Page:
dinosaur museum

Read this recent travel article mentioning the Dinosaur Resource Center!

photo by Jenea Earhart

As seen on news-journal.com, Longview, TX:

Posted: Tuesday, September 13, 2011 4:00 am | Updated: 7:38 am, Tue Sep 13, 2011.

By Frank T. Pool FrankTPool@gmail.com

For the past two summers I have been inspired by a remarkable book, John McPhee’s “Annals of the Former World.” It is simultaneously a travel book, a series of character sketches of geologists and a geological history of North America.

This year I wanted to visit paleontological and geological sites, to get outside of printed words and to see for myself the record of the planet’s past.

My first encounter with dinosaurs came as I drove through Woodland Park, Colo., and happened upon the Dinosaur Resource Center. This is a private institution devoted to reassembling, preparing and making replicas of dinosaur fossils for museums and other institutions.

Visitors can observe the staff at work on various restoration projects. Actual fossils are on work tables, and multiple projects happen simultaneously in a very busy environment.

On the Colorado-Utah border, just south of Wyoming, is Dinosaur National Monument. One morning I hiked one of the most beautiful trails I have ever seen, out to a point overlooking the canyons of the Green and Yampa rivers. Ten million years ago, both rivers meandered over a flat plain, but a geologic uplift caused them to stay in their beds and slice downward, creating sheer, sinuous canyons.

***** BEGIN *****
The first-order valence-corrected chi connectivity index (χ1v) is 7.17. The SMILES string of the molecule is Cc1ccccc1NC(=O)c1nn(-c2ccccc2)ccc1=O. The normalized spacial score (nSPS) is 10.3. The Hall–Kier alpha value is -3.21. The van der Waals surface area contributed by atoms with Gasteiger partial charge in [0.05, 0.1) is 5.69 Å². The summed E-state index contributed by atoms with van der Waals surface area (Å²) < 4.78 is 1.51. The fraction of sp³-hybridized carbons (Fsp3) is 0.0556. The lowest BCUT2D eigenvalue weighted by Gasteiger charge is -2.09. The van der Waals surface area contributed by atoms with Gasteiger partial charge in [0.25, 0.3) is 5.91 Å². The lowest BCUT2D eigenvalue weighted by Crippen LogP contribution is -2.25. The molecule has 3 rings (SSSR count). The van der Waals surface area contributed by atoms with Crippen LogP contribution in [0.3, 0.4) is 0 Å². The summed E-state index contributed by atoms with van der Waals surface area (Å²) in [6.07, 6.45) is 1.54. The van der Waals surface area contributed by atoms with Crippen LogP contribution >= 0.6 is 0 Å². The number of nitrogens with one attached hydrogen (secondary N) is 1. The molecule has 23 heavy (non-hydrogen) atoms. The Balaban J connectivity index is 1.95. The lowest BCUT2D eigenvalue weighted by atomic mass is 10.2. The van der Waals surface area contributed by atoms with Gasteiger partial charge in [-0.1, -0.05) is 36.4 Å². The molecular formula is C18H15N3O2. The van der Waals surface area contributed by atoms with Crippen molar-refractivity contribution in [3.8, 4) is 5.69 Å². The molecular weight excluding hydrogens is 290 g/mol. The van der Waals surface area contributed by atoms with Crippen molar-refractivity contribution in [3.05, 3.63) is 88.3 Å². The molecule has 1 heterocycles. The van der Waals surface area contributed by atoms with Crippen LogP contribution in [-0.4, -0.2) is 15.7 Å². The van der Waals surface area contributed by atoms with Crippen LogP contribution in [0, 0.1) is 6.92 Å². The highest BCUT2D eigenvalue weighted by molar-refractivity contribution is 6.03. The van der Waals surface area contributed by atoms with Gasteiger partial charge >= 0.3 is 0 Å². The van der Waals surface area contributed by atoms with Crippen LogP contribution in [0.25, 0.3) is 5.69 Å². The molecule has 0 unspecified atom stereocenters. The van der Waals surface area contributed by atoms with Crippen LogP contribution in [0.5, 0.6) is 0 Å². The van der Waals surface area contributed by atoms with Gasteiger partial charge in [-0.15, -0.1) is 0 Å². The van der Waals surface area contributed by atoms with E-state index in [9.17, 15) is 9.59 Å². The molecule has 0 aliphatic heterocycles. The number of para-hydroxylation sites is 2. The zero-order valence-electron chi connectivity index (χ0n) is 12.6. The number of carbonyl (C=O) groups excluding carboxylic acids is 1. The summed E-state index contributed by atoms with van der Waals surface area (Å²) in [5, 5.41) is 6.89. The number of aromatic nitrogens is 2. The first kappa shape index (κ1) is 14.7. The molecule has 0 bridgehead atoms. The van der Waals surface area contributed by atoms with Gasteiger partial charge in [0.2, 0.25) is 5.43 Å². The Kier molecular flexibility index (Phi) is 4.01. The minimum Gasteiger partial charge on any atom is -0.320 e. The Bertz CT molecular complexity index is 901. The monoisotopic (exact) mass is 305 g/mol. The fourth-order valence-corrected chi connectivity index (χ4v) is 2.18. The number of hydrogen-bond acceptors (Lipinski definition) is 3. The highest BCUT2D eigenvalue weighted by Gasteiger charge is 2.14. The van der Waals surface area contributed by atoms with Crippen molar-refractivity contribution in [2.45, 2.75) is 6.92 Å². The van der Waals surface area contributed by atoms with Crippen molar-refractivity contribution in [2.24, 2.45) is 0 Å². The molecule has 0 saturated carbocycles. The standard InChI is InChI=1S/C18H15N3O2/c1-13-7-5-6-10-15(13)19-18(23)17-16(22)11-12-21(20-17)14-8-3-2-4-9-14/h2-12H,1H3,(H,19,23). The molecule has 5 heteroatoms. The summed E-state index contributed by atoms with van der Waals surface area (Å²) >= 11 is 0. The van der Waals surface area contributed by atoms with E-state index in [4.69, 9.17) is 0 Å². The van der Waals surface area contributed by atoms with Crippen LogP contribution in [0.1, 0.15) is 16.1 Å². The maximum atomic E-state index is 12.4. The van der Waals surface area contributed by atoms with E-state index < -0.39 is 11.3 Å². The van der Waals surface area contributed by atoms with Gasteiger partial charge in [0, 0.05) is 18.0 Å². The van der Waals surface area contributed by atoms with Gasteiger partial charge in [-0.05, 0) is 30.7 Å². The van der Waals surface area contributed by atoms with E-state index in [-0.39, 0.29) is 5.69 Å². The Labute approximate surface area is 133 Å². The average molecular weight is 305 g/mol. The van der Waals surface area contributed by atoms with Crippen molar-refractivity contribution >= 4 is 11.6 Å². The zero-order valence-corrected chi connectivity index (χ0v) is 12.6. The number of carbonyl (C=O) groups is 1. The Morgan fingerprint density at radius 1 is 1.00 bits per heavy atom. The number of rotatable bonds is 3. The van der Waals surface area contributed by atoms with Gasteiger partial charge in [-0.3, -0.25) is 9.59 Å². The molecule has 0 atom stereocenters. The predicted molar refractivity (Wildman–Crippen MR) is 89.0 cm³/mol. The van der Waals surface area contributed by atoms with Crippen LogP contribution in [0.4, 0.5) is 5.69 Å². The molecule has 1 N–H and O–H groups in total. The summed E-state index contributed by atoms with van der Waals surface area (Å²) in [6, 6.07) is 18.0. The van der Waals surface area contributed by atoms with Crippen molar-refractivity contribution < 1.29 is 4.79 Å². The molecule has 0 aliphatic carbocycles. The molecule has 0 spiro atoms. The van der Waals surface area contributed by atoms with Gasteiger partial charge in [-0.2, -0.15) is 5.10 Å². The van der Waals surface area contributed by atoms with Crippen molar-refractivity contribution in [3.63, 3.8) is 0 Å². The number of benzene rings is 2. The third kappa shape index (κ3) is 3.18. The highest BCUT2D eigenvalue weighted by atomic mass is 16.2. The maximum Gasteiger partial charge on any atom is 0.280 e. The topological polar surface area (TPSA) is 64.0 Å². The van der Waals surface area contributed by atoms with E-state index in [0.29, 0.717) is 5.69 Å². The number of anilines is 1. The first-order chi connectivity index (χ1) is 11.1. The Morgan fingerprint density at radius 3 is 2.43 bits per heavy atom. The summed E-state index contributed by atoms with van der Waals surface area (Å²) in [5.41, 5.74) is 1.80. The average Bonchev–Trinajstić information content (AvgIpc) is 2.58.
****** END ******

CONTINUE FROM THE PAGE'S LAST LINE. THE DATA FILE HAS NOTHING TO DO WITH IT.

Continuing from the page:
At the Utah entrance to the park I took a trail and saw dinosaur bones. Uplifts have turned the alluvial deposits so they are almost vertical. I was able to run my hands across what was likely the radius bone of a sauropod, about four feet long, embedded in the rock.

In Wyoming I went to Fossil Butte National Monument, which is an ancient lake bed from Eocene times, about 50 million years ago. Fish, turtles, and freshwater rays are preserved in the limestone. I also met a man who digs fossils on private property for his rock shop in Evanston. Together we pulled blocks of limestone from the quarry face and split them with hammer and chisel, revealing the fossils inside. I also used a power drill, like a dentist drill, to finish preparing a specimen.

At John Day Fossil Beds in Oregon I interviewed the head paleontologist, who took me into the work area and showed me the skeleton of a Miohippus, a small ancestral horse that lived 30 million years ago. This particular specimen was covered in protective plaster and burlap and had been lifted by helicopter from a precarious cliff face in the park.

The horse evolved in North America, migrated across the Bering Land Bridge, and then went extinct in this continent within the past 10 thousand years, a sneeze in geological time. I stopped at Hagerman Fossil Beds National Monument in Idaho, where more than 200 complete skeletons of extinct North American horses have been excavated.

I gained three insights from this trip. First, the evidence in the fossil record for evolution is overwhelming. Second, after interviewing a geologist and a paleontologist, I came to understand how mass extinctions can be caused by climate change. Third, I sensed the scale of deep time, of the age of this planet and the ways it changed before we humans existed.

Walking alone on western trails, as clouds scudded across the sky. I thought of time, and how 50 or a 100 million years ago, the winds sighed the same, the sun set slowly, the streams still gurgled among stones in the twilight. Venus and the moonrise looked much like they do today, but the constellations were utterly different. An ancient fish jumping in a pond made exactly the same sound. We are latecomers to the world.

— Frank Thomas Pool is a poet and English teach er working in Austin. He grew up on Maple Street in South Longview and graduated from Longview High School. Email him at FrankTPool@gmail.com.

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